North Dakota's new chancellor of higher education, Hamid Shirvani, has proposed a series of reforms to bring accountability, quality and standards to the state's university system. In embracing cooperation with community colleges, Shirvani has put forward a model for education to which other states should pay close attention.
Under Shirvani's proposal, applicants to the University of North Dakota and North Dakota State University, the state's two research universities, would have to demonstrate their abilities through a combination of test scores and high school achievements.
Other proposed changes include:
- Creating a North Dakota High School to College Success Report, which would basically be a way to let parents, educators and policymakers know how North Dakota K-12 students are performing at the collegiate level. This report would be readily available to anyone seeking the information. The objective is to increase the quality and readiness of students entering the North Dakota University System...
- A requirement that all remedial education courses be handled by the community colleges. No longer would UND or NDSU faculty be teaching remedial courses to incoming students. Currently, 23 percent of all university system students require remedial education. At UND the percentage is 5.4 percent, and 13.6 percent at NDSU. Dickinson State’s numbers are 28 percent, according to statistics provided by Shirvani.
- Additionally, all dual-credit courses, in other words courses taken by high school students for college credits, would be the responsibility of the community colleges.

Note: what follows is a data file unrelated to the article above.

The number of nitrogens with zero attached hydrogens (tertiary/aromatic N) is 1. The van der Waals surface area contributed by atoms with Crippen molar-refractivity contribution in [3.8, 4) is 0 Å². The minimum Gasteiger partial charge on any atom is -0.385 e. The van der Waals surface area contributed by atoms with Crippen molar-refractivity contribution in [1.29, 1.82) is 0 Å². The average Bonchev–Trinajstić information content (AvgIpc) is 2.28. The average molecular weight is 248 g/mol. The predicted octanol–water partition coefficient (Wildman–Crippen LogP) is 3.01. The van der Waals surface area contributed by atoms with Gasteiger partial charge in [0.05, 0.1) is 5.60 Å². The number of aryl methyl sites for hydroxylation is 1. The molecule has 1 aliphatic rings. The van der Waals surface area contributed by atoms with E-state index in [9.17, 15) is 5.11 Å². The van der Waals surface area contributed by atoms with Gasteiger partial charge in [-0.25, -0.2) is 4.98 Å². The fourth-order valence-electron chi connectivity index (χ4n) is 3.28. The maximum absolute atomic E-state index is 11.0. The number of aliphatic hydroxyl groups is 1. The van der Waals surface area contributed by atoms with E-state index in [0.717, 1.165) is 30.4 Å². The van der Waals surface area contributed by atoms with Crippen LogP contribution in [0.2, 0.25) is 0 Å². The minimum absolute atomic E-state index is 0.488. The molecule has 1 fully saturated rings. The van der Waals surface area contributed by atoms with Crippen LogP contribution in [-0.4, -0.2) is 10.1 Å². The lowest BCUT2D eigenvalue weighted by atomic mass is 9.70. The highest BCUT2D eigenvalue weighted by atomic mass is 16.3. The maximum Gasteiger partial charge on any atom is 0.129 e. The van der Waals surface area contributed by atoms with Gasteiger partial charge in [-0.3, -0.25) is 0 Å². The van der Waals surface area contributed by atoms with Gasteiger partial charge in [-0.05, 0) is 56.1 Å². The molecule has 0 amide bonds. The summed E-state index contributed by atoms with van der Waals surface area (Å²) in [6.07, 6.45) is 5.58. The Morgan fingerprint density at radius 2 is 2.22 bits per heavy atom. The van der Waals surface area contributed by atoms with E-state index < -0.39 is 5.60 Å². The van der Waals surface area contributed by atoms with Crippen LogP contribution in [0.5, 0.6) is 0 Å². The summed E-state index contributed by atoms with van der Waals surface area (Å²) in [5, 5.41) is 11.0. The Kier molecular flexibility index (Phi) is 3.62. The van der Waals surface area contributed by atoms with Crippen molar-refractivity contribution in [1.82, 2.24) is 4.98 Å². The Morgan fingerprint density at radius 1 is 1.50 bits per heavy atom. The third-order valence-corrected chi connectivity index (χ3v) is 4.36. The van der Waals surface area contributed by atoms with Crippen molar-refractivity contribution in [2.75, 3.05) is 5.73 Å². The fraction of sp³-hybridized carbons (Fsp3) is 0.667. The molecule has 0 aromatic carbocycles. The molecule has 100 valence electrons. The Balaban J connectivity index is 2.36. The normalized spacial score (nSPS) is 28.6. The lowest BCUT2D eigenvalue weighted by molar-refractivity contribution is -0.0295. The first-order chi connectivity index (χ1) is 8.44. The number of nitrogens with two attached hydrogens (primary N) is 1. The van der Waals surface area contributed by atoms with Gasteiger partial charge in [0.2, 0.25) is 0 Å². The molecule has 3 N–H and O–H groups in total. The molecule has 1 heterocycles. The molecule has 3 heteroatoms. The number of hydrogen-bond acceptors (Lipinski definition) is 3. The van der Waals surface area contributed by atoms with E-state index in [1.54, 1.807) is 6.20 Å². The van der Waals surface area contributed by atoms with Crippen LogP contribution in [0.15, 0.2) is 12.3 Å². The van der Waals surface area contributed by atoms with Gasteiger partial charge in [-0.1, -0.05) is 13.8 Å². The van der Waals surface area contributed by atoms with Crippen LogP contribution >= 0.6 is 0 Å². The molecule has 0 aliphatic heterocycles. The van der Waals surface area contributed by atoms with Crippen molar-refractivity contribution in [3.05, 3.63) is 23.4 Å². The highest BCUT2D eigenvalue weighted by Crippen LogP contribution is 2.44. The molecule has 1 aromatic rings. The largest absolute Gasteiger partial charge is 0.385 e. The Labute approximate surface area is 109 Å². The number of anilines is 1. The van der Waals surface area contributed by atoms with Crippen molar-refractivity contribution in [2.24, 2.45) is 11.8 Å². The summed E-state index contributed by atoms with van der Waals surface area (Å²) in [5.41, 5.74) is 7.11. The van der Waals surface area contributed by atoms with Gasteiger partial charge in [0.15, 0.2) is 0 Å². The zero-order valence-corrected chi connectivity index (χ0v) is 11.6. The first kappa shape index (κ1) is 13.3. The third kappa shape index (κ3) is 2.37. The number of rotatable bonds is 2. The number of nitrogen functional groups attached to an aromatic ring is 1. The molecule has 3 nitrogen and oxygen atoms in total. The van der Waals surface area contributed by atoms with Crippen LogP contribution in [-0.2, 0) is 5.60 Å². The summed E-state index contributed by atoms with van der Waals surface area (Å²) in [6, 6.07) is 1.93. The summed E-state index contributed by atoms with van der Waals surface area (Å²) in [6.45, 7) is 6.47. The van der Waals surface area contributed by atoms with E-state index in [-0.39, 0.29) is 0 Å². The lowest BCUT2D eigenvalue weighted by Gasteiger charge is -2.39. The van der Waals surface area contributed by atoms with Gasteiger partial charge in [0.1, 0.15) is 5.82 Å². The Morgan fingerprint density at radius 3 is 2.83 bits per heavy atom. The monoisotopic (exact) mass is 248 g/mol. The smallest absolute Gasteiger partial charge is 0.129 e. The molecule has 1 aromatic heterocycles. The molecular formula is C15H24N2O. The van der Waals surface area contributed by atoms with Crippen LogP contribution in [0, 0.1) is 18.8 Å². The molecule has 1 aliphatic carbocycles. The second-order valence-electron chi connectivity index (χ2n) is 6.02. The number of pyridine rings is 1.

These requirements match principles often advocated by Business Roundtable's president, John Engler. High school students should be ready to go to college without remediation or be able to enter the workforce with the skills necessary to succeed, Engler argues. And, community colleges should reach into high schools to provide the training to put students on the right path toward success.
Shirvani's proposal comes at a time when the public discussion is growing about a "higher education bubble," that is, whether students, parents and taxpayer are being ill-served by the high costs and low quality of a four-year university education, and if, indeed, the entire system could collapse. North Dakota has its own unique challenges, i.e., a too-larged university system with 11 colleges guaranteed by the state constitution. Local economic interests have in the past trumped educational priorities, and the system has suffered from some high-profile controversies over the past several years.
Time to move foward, and it's encouraging to see a chancellor propose reforms that could bring both greater quality and accountability to a university system. Other states should watch closely.
(For purposes of disclosure, your correspondent used to cover the North Dakota university system in the '90s before working for the governors, who set the system's budget. Seems like a long time ago.)
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